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Monday, April 18, 2011
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Hollywood actors have come through Boston to promote their films on a fairly regular basis for years, but few have ever generated the interest and excitement among the local press corps that Jodie Foster did earlier this month. In large part it’s because of who she is: one of the most respected thespians and top box-office attractions of her time; a former child star whose raw talent was obvious even before she hit her teens; someone whose career has stretched across six different decades without losing steam; one of only seven living women and 12 ever to win more than one best actress Oscar; and an enigma, of sorts, who has maintained an unusual level of privacy and mystery about her life over the 30 years since a madman shot a president to try to win her affection — in short, one of our last legitimate, bona fide, real movie stars. It’s also, one must acknowledge, because of what she was in town to talk about: a soon-to-be-released film called “The Beaver” (Summit, 5/6, PG-13, trailer), which she directed and in which she plays a supporting role. The film, which was shot in 2009 and finally unveiled at last month’s South by Southwest Film Festival, boasts one of the oddest-sounding plots you’ll ever hear (a depressed, alcoholic, suicidal man finds a puppet through which he begins to reconnect with his family); stars one of the least popular leading men available at the moment (that’s right, you guessed it, Mel Gibson); and is, incidentally, very well done. (Detailed reviews/reactions are embargoed until opening day.)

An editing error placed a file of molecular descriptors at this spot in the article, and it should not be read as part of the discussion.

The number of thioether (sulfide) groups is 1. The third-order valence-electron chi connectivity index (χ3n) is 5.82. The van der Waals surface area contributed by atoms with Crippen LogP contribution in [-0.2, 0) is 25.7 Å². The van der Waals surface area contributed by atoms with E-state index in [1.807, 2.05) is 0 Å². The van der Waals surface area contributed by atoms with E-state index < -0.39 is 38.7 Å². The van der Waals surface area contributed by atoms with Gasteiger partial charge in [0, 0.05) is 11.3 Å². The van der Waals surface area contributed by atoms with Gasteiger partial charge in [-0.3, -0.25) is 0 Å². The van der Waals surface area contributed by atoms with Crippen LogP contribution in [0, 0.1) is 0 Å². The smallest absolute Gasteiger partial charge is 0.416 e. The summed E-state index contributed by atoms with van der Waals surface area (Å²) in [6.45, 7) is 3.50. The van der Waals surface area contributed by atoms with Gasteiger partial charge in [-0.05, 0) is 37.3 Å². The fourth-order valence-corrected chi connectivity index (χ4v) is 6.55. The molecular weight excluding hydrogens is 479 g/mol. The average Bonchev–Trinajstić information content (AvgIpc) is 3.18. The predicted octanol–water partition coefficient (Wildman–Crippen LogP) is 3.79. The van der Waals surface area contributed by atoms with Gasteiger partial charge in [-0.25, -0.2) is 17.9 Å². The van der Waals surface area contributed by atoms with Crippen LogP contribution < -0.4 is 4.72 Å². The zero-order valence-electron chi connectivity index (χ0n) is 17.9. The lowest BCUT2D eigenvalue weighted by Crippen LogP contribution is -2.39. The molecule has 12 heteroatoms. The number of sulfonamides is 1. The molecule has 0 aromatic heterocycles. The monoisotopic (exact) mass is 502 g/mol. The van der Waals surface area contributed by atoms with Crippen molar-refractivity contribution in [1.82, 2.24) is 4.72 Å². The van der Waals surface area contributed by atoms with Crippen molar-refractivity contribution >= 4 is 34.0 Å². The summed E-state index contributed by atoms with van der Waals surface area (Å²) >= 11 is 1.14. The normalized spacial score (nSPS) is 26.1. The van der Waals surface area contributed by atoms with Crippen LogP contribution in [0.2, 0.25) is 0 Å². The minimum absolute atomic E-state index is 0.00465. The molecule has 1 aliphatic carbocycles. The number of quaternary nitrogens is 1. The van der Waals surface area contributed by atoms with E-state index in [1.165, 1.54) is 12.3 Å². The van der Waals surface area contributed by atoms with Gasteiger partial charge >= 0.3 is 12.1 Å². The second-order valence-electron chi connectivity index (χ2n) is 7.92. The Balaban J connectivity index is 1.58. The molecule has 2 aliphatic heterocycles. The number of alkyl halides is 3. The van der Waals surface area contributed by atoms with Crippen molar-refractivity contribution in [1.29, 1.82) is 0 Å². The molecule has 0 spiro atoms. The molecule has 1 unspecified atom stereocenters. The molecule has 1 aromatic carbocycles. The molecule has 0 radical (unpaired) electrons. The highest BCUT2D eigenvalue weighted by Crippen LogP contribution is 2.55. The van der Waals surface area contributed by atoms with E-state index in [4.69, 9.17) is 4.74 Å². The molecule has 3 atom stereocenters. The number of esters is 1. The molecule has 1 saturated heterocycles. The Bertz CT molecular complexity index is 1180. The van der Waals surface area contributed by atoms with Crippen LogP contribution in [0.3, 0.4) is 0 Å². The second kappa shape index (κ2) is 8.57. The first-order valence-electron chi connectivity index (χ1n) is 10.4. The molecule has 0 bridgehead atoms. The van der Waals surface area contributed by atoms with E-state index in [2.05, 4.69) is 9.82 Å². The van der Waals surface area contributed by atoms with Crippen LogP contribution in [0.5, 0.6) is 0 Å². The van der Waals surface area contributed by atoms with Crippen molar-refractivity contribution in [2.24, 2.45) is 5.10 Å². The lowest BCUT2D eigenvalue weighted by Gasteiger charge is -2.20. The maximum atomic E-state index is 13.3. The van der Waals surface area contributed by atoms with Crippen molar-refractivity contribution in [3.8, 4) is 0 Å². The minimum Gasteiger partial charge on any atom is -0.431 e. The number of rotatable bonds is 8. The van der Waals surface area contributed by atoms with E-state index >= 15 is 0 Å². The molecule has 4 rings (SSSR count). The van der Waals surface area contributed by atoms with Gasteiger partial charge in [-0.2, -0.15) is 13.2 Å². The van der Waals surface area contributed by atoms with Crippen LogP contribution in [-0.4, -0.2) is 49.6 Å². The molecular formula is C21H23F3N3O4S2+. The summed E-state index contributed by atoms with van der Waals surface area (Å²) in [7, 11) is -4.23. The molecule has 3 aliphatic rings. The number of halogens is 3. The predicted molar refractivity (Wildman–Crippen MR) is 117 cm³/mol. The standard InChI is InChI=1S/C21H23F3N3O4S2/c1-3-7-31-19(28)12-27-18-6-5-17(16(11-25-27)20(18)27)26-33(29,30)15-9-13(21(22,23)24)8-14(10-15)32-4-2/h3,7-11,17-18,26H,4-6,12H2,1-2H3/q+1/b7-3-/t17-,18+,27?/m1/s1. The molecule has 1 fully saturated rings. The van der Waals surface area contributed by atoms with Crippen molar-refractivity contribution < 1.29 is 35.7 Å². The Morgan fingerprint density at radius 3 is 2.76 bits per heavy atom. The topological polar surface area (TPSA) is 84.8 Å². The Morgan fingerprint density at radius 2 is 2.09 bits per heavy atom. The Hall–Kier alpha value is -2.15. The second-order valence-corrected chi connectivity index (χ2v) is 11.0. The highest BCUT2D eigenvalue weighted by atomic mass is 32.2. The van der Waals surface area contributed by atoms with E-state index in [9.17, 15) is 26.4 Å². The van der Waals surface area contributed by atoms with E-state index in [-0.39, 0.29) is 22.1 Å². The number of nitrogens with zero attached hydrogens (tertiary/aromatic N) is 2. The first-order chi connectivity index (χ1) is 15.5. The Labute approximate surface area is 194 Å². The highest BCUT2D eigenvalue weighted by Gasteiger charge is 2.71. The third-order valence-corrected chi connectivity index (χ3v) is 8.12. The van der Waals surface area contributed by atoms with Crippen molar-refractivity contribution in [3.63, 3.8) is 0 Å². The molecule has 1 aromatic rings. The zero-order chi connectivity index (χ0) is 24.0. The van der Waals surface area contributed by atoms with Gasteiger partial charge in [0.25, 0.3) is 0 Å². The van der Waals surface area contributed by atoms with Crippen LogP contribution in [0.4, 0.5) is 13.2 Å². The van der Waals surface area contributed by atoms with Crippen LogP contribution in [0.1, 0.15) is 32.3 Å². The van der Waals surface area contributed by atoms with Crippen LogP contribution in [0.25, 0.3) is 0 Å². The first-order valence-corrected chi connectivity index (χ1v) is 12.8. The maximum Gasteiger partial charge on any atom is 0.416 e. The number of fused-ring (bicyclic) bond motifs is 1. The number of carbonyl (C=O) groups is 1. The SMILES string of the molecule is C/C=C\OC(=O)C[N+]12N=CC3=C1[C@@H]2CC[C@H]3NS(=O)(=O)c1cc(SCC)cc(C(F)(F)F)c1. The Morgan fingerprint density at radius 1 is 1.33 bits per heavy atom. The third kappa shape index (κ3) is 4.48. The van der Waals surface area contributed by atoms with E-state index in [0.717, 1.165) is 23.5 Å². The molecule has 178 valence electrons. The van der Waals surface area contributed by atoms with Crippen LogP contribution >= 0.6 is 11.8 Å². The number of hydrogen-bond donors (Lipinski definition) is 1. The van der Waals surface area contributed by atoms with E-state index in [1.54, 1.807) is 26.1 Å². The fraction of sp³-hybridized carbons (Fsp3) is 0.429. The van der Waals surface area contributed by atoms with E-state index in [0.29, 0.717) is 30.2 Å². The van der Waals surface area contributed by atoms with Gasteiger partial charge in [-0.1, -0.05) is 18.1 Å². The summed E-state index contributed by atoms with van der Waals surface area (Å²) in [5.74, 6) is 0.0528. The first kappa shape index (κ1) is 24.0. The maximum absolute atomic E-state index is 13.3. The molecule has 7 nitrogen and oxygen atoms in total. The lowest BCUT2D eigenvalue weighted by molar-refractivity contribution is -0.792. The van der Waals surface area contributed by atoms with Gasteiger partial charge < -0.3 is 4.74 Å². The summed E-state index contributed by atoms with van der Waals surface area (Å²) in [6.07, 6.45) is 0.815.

So how did Foster, 48, America’s Sweetheart — or, more aptly, America’s favorite independent woman — find herself in Beantown trying to convince people to take a second — er, third — chance on Mel Gibson, of all people? Over the course of a wide-ranging, 20-minute, one-on-one conversation — audio clips of which you can hear below — we talked about that, and much more…

  • Foster on becoming an actor
    “I remember my first commercial — I was a Coppertone kid in this television spot [that was shot around 1965, when Foster was three] — I remember all that… But I think [Martin Scorseses “Taxi Driver” (1976), in which Foster acted at the age of 13, was] the first time that I really recognized what being an actor was, and that, in fact, I had, kind of, been giving it short shrift…”
  • Foster on being an actor
    “There are two things that can completely ruin a film: one is weather, and the other is the actors…”
  • Foster on child acting
    “It is not a natural thing — not only to put your child in that relationship with grown-ups and in a high-pressure situation like that, but it’s not natural to have that relationship between a parent and a child, you know, managing a career and all of that — so, yeah, there’s a lot of weird stuff there, but I don’t regret a second of it…”
  • Foster on her screen persona